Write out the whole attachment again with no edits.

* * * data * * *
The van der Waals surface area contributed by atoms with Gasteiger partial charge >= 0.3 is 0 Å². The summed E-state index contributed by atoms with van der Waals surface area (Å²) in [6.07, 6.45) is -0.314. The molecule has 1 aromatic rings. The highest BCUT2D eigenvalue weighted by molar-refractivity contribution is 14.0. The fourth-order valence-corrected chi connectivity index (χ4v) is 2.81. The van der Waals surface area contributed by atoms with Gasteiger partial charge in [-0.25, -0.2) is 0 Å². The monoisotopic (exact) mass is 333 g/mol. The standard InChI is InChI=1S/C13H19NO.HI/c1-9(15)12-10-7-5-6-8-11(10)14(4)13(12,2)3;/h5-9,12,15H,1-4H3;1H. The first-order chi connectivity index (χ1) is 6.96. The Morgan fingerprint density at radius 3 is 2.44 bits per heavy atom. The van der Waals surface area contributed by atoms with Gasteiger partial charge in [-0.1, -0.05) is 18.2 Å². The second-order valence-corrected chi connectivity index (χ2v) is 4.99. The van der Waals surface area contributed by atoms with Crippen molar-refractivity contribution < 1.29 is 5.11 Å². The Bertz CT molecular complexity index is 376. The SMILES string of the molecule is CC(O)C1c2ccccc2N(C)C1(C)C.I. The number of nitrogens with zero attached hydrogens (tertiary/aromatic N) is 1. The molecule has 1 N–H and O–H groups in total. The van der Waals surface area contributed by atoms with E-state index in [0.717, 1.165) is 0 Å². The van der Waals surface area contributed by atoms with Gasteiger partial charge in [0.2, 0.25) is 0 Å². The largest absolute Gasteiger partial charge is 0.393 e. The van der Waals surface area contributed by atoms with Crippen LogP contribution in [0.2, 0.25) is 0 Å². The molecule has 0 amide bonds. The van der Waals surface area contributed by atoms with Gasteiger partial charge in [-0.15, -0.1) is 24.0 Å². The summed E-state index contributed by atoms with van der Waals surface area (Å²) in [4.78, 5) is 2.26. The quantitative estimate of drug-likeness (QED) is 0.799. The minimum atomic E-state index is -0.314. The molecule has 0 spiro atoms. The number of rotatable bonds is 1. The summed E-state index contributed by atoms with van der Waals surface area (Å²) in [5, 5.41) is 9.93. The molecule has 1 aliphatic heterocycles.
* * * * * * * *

The van der Waals surface area contributed by atoms with Gasteiger partial charge >= 0.3 is 0 Å². The summed E-state index contributed by atoms with van der Waals surface area (Å²) in [6.07, 6.45) is -0.314. The molecule has 1 aromatic rings. The highest BCUT2D eigenvalue weighted by molar-refractivity contribution is 14.0. The fourth-order valence-corrected chi connectivity index (χ4v) is 2.81. The van der Waals surface area contributed by atoms with Gasteiger partial charge in [-0.25, -0.2) is 0 Å². The monoisotopic (exact) mass is 333 g/mol. The standard InChI is InChI=1S/C13H19NO.HI/c1-9(15)12-10-7-5-6-8-11(10)14(4)13(12,2)3;/h5-9,12,15H,1-4H3;1H. The first-order chi connectivity index (χ1) is 6.96. The Morgan fingerprint density at radius 3 is 2.44 bits per heavy atom. The van der Waals surface area contributed by atoms with Gasteiger partial charge in [-0.1, -0.05) is 18.2 Å². The second-order valence-corrected chi connectivity index (χ2v) is 4.99. The van der Waals surface area contributed by atoms with Crippen molar-refractivity contribution < 1.29 is 5.11 Å². The Bertz CT molecular complexity index is 376. The SMILES string of the molecule is CC(O)C1c2ccccc2N(C)C1(C)C.I. The number of nitrogens with zero attached hydrogens (tertiary/aromatic N) is 1. The molecule has 1 N–H and O–H groups in total. The van der Waals surface area contributed by atoms with E-state index in [0.717, 1.165) is 0 Å². The van der Waals surface area contributed by atoms with Gasteiger partial charge in [0.2, 0.25) is 0 Å². The largest absolute Gasteiger partial charge is 0.393 e. The van der Waals surface area contributed by atoms with Crippen LogP contribution in [0.2, 0.25) is 0 Å². The molecule has 0 amide bonds. The van der Waals surface area contributed by atoms with Gasteiger partial charge in [-0.15, -0.1) is 24.0 Å². The summed E-state index contributed by atoms with van der Waals surface area (Å²) in [4.78, 5) is 2.26. The quantitative estimate of drug-likeness (QED) is 0.799. The minimum atomic E-state index is -0.314. The molecule has 0 spiro atoms. The number of rotatable bonds is 1. The summed E-state index contributed by atoms with van der Waals surface area (Å²) in [5, 5.41) is 9.93. The molecule has 1 aliphatic heterocycles.